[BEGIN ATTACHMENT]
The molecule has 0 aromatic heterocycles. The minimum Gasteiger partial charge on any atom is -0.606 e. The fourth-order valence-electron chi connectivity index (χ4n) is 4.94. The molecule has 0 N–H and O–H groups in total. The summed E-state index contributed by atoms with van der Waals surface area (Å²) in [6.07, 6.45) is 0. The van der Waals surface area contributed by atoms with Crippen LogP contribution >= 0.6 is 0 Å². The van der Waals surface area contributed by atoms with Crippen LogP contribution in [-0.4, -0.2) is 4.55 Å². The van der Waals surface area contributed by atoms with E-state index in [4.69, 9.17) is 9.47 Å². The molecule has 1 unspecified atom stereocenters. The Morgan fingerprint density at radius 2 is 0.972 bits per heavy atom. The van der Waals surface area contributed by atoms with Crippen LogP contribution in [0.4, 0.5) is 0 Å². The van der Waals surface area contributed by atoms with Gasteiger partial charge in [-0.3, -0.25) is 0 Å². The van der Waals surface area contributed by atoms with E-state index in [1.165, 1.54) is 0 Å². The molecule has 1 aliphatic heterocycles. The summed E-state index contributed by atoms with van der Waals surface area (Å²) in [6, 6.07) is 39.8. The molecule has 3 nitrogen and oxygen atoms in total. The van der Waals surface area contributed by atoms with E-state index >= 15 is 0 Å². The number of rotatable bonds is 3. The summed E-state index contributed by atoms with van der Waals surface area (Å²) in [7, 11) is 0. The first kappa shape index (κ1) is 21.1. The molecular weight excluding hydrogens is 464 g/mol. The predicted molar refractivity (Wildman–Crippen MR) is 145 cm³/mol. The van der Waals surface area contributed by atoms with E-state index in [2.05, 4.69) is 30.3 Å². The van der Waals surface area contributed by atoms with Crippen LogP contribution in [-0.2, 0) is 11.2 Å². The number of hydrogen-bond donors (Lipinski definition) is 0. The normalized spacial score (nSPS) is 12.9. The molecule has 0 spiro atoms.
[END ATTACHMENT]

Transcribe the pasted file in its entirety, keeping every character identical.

The molecule has 0 aromatic heterocycles. The minimum Gasteiger partial charge on any atom is -0.606 e. The fourth-order valence-electron chi connectivity index (χ4n) is 4.94. The molecule has 0 N–H and O–H groups in total. The summed E-state index contributed by atoms with van der Waals surface area (Å²) in [6.07, 6.45) is 0. The van der Waals surface area contributed by atoms with Crippen LogP contribution >= 0.6 is 0 Å². The van der Waals surface area contributed by atoms with Crippen LogP contribution in [-0.4, -0.2) is 4.55 Å². The van der Waals surface area contributed by atoms with E-state index in [4.69, 9.17) is 9.47 Å². The molecule has 1 unspecified atom stereocenters. The Morgan fingerprint density at radius 2 is 0.972 bits per heavy atom. The van der Waals surface area contributed by atoms with Crippen LogP contribution in [0.4, 0.5) is 0 Å². The van der Waals surface area contributed by atoms with Gasteiger partial charge in [-0.3, -0.25) is 0 Å². The van der Waals surface area contributed by atoms with E-state index in [1.165, 1.54) is 0 Å². The molecule has 1 aliphatic heterocycles. The summed E-state index contributed by atoms with van der Waals surface area (Å²) in [6, 6.07) is 39.8. The molecule has 3 nitrogen and oxygen atoms in total. The van der Waals surface area contributed by atoms with E-state index >= 15 is 0 Å². The number of rotatable bonds is 3. The summed E-state index contributed by atoms with van der Waals surface area (Å²) in [7, 11) is 0. The first kappa shape index (κ1) is 21.1. The molecular weight excluding hydrogens is 464 g/mol. The predicted molar refractivity (Wildman–Crippen MR) is 145 cm³/mol. The van der Waals surface area contributed by atoms with E-state index in [2.05, 4.69) is 30.3 Å². The van der Waals surface area contributed by atoms with Crippen LogP contribution in [-0.2, 0) is 11.2 Å². The number of hydrogen-bond donors (Lipinski definition) is 0. The normalized spacial score (nSPS) is 12.9. The molecule has 0 spiro atoms.